Episode Twelve

I have never been a fan of reunions. I skipped my 10-year high school reunion, but reluctantly attended my 20th. I showed up, chatted with old classmates and left. For last season’s Project Runway Reunion, my plan was to do the same thing. Friends warned me beforehand: Do not drink and don’t let the other designers who didn’t get their “15 minutes” do all the talking. I followed instructions, except for that one Cosmo! It was a melancholy reunion for me since I would have liked to have been a finalist. Was there drama? Of course. Was it fun? Yes. Seeing all the hilarious clips made me almost want to do it all over again.

For season 3, my guess is that most of the designers might not want to. This season’s Project Runway seemed to teeter on a thin line of lots of negative with a little positive. The reunion episode mirrored that. The fun clips were almost eclipsed by the bad or dramatic ones. To quote Laura, this episode had a lot of “serious ugly.”

On the positive end, the format of the reunion seemed to be much better organized than previous seasons. The clips depicting Tim Gunn’s high-brow wordology were hysterical. The 544 word-count Kayne clip was ingenious. Kayne and his model, Amanda, it seems, are a match made in heaven. Judges Michael Kors and Nina Garcia made an appearance, giving insightful information into the much-questioned scoring system. They also presented Michael Knight with his Oprah moment: winning $10,000 for being the fan favorite. No surprise that in the end, most of the non-finalist designers also picked Michael as their favorite for his consistent designs and for being a gentleman.

Unfortunately, the bad sometimes outweighed the good in the reunion. From the beginning, the designers looked uncomfortable in their seats. Adding ousted Keith into the mix was the dramatic twist of the reunion. I assume he put his pattern books down long enough to enjoy a bit of nasty argumentative banter with his fellow designers, as well as with Heidi and a visibly flustered Tim. I almost wanted to powder his shiny t-zone myself! That particular scene was a PR train wreck. Frankly, if I were one of the other designers, I would have taken more offense to how Heidi and Tim kept reiterating that Keith was “supposed to be one of the better designers” and was “supposed to be a finalist.” Does that mean that the rest of them are chopped liver?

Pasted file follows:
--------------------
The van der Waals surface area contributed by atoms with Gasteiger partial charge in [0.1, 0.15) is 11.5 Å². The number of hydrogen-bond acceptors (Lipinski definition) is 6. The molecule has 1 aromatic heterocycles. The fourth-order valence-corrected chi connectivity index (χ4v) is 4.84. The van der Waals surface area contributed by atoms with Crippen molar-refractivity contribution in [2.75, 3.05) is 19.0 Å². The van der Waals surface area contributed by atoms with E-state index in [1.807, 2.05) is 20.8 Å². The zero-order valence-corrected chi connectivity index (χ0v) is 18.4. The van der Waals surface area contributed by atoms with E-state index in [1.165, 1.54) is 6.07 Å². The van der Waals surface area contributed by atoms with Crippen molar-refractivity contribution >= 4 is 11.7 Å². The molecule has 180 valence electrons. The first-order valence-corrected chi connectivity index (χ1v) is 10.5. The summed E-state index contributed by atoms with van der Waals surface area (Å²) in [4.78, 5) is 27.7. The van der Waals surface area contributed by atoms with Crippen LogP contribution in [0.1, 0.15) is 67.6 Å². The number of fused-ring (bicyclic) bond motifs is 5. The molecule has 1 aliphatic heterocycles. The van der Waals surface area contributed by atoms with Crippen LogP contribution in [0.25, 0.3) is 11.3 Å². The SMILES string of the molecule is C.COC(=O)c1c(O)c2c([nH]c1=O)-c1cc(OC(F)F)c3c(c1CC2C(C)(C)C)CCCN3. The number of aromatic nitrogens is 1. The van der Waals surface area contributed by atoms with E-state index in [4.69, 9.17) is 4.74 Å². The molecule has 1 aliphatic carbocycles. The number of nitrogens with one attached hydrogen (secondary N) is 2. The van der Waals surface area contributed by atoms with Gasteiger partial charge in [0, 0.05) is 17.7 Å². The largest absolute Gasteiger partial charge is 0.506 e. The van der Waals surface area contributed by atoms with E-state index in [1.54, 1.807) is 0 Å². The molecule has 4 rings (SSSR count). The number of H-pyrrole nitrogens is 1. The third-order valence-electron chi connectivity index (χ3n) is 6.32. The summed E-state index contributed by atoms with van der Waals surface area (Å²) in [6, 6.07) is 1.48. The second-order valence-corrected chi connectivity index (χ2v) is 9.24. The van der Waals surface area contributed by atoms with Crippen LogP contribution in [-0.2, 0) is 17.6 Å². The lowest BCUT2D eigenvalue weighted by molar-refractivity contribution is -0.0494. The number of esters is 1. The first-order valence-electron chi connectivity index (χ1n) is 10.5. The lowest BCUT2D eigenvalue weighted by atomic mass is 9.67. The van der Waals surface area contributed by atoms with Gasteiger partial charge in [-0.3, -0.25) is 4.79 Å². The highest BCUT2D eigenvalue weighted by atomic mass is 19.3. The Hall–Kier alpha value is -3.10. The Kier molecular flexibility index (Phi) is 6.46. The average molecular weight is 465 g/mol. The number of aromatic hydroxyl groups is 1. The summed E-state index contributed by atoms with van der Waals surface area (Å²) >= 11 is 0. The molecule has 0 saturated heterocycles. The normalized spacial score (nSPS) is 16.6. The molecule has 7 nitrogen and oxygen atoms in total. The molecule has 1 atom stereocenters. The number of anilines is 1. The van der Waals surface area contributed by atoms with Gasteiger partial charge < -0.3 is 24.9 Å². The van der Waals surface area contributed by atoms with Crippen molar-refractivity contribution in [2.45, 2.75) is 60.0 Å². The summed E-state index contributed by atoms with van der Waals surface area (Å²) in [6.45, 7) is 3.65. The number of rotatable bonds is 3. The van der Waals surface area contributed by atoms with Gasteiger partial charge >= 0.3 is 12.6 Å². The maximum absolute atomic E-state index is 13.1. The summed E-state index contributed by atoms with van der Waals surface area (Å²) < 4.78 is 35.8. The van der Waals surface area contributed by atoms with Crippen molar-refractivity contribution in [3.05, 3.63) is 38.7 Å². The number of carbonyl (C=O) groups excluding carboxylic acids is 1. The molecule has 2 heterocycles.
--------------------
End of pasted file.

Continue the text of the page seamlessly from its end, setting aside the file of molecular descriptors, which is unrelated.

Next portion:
Speaking of offensive, we found out that Vincent turned into Sybil when his shirts were not cleaned properly and even threatened to leave the show. Last season, a couple of weeks into filming, we found out that the PR staff would have our clothes washed and/or dry-cleaned for next-day delivery. Needless to say, Daniel, Andrae, Santino and I screamed for joy. I didn’t expect anything more from the show than a pattern table, a dress form, a model and a place to sleep. Dry-cleaning? Fluff and fold? Maybe I was naive but entitlement was not in my vocabulary while filming Runway last year.

Finally, this reunion episode offered little resolution regarding the contentious Angela vs. Jeffrey fight. This could have been Jeffrey’s moment to make several wrongs right, but alas, no apology from good ol’ bad-boy Jeffrey. At least he is consistent in his nastiness.

Read Nick’s take on Episode Ten

For more on Project Runway, go to Bravotv.com.

Episode Eleven

After a week hiatus, Season 3 resumed where it had left off – with glorious bitching, cattiness, a little backstabbing and some fashion, of course. Watching reruns from my season were good, but I yearned to find out how many designers would show at NY Fashion Week. Speculations have run amok on Project Runway blogs for weeks, so this episode held the long-awaited answer.